It was a very good weekend even though we did not get to do all the things we wanted to do. We had lots of plans to work on the ham radio, work with KDevelop, and catch up on homeschool corrections, but it was not to happen. We did not even buy our volt/ohm/amp meter. I worked almost every spare moment on software for my United States Geological Survey friend. I made great progress on the program. Nevertheless, I was able to put together and print out the schedules for the next two weeks of homeschool and to scan in a several Betty Blonde comic strips. The highlight of the weekend was that we met Lynn (and her husband) of the A Mother’s Journal blog last night at gospel meeting. I even saw the Princess of the Universe, but I did not get to meet her yet.
I noticed that we start the second half of the school year today. We have made great progress. Like always, we have made some adjustments for unforseen events that mucked with our schedule. Still most of them lead to additional opportunities to learn. We are still on schedule to take the ACT in a little under two weeks from today. That is the next big event, but homeschool is not about big events. It is about a love for day-to-day learning. I am so happy that we homeschool. I know other families do great in other settings, too, but this is what seems to work best for us. For us, it is a source of great joy to be able to see progress and learn new things.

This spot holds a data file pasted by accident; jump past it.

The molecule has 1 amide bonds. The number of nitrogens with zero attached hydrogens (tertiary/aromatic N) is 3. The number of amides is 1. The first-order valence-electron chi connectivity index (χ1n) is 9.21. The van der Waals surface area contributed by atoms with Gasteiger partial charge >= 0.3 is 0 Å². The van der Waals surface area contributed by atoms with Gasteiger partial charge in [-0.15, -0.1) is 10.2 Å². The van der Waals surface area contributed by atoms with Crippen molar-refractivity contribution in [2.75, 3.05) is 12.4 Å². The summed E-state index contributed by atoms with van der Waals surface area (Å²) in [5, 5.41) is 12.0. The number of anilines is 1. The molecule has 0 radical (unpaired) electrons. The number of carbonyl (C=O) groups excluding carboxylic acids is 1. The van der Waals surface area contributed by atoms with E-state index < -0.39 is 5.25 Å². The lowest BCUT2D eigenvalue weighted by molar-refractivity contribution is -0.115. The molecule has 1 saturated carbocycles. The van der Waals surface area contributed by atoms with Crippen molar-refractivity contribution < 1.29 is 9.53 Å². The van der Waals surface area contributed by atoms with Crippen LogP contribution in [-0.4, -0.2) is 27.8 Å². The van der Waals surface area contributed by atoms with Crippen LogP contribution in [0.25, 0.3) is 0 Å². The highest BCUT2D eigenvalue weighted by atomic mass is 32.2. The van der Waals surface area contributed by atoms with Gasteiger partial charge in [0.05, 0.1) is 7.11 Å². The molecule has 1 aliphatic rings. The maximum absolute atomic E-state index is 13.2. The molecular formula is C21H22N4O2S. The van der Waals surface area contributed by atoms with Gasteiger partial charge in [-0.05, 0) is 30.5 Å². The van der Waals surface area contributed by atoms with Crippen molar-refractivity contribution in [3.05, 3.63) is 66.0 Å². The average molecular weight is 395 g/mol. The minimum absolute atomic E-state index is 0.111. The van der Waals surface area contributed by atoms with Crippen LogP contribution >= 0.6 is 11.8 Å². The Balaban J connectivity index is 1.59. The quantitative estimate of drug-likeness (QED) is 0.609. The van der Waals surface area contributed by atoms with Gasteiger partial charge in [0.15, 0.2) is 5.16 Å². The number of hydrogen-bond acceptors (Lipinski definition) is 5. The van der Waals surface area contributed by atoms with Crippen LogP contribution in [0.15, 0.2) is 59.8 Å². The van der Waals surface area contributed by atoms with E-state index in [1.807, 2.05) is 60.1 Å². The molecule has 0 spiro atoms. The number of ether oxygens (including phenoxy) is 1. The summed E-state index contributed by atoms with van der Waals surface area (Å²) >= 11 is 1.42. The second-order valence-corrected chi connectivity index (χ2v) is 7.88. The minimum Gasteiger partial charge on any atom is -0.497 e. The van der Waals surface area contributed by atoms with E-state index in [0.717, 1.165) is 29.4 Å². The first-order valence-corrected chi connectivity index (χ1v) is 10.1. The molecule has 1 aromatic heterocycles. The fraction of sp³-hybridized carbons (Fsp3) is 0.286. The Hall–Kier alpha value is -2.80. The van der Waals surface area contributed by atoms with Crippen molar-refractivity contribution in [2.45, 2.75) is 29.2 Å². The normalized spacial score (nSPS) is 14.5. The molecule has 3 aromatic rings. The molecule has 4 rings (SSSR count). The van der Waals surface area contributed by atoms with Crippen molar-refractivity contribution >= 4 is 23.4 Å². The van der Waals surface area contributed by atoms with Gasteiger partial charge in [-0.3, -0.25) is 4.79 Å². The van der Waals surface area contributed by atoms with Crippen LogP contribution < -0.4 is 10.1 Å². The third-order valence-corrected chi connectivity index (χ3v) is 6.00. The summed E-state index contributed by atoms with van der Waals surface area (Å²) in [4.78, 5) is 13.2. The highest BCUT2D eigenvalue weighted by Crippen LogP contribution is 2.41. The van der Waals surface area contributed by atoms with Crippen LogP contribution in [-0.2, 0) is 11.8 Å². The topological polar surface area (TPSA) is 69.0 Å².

This weekend I was reminded, by example, of the importance of doing the right thing no matter what. That is especially true when the right thing is something that is not that comfortable. It made me think of why the Lord of the Rings books are so great. Frodo and Sam were going to do the right thing no matter what. It did not matter that they were wimpy little hobbits. It did not matter that they thought they would probably die. Regular people doing special things is completely different from the Harry Potter and Twilight series that feature special people doing special things. Nothing in my life rises to that level of difficult. Some of the things I know that are right to do, rise to the level of nothing more than discomfort. I need to do them anyway. I was thankful for the reminder.